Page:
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Time and Temperature

By Richard P. Grant Time and Temperature Joseph Takahashi (An artistic representation of the SCN in black on a colorful background) The paper E. D. Buhr et al., “Temperature as a universal resetting cue for mammalian circadian oscillators,” Science, 330:379-85, 2010. Free F1000 Evaluation The finding The body’s circadian rhythms are regulated by a “master clock” in the brain, whose tempo is set by light-dark cycles, while t

By | February 1, 2011

Time and Temperature

Joseph Takahashi (An artistic representation of the SCN in black on a colorful background)

The paper

E. D. Buhr et al., “Temperature as a universal resetting cue for mammalian circadian oscillators,” Science, 330:379-85, 2010.
Free F1000 Evaluation

The finding

The body’s circadian rhythms are regulated by a “master clock” in the brain, whose tempo is set by light-dark cycles, while the peripheral clocks that control liver metabolism or pituitary hormone release can be reset by a number of stimuli, including temperature. Joseph Takahashi and colleagues at UT Southwestern Medical Center showed that the suprachiasmatic nucleus (SCN) itself was unaffected by temperature, but that it most likely used body temperature to synchronize the peripheral clocks.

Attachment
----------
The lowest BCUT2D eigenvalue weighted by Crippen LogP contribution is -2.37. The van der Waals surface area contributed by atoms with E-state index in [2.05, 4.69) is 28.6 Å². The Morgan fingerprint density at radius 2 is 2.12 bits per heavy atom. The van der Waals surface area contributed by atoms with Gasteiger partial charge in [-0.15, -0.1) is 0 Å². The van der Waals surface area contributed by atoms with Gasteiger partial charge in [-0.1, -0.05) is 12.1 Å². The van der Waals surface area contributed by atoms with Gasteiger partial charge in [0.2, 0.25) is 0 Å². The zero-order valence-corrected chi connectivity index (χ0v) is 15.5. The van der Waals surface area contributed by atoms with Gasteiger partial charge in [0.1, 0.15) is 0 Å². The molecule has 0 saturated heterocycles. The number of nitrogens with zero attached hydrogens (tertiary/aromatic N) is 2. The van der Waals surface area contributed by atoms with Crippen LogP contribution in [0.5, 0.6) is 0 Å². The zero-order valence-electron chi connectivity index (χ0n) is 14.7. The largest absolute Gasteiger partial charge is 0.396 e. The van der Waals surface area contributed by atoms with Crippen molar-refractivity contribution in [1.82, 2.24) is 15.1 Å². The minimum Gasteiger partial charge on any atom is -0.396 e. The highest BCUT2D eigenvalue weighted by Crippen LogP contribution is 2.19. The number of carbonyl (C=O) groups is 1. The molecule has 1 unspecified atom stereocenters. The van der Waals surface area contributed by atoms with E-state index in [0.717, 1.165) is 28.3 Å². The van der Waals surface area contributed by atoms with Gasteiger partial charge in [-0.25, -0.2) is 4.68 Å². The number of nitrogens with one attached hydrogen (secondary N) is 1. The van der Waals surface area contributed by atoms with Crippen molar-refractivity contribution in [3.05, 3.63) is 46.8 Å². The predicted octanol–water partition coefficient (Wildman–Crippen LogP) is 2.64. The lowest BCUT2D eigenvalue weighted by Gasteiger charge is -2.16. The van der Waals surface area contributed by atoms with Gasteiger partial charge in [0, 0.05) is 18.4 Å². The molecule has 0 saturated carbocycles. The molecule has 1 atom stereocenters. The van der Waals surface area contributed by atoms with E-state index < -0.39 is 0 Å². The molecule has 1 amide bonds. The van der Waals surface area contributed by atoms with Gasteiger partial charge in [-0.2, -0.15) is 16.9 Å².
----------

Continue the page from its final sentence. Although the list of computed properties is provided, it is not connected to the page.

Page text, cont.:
The reporter

Takahashi’s group fused the green luciferase reporter to the mouse clock gene Per2, to watch both the SCN and peripheral clocks glow as they cycled. Changing the temperature of lung and pituitary tissues changed the rhythm of Per2 expression, but didn’t affect the SCN clock. “Light’s a great way to reset the SCN,” says F1000 Member Stacey Harmer, who evaluated the paper, but it’s the “daily cycles in body temperature that help the peripheral oscillators keep time with the brain clock.”

The thermometer

Takahashi’s lab also inhibited heat shock factor 1 (HSF1) in lung and pituitary cultures. Without HSF1, the tissues were unable to respond to increased temperature, implicating heat shock proteins as the thermometer that changes gene expression in peripheral clocks.

The resistance

How the SCN resists temperature changes is Takahashi’s new problem, he says. He aims to determine the cellular and synaptic mechanisms that might allow the SCN to respond to light, but not to temperature.

F1000 evaluators: P. Fuller (UC Davis) & C. Saper (Harvard Med School) R. Mistlberger (Simon Fraser Univ) S. Harmer (UC Davis)

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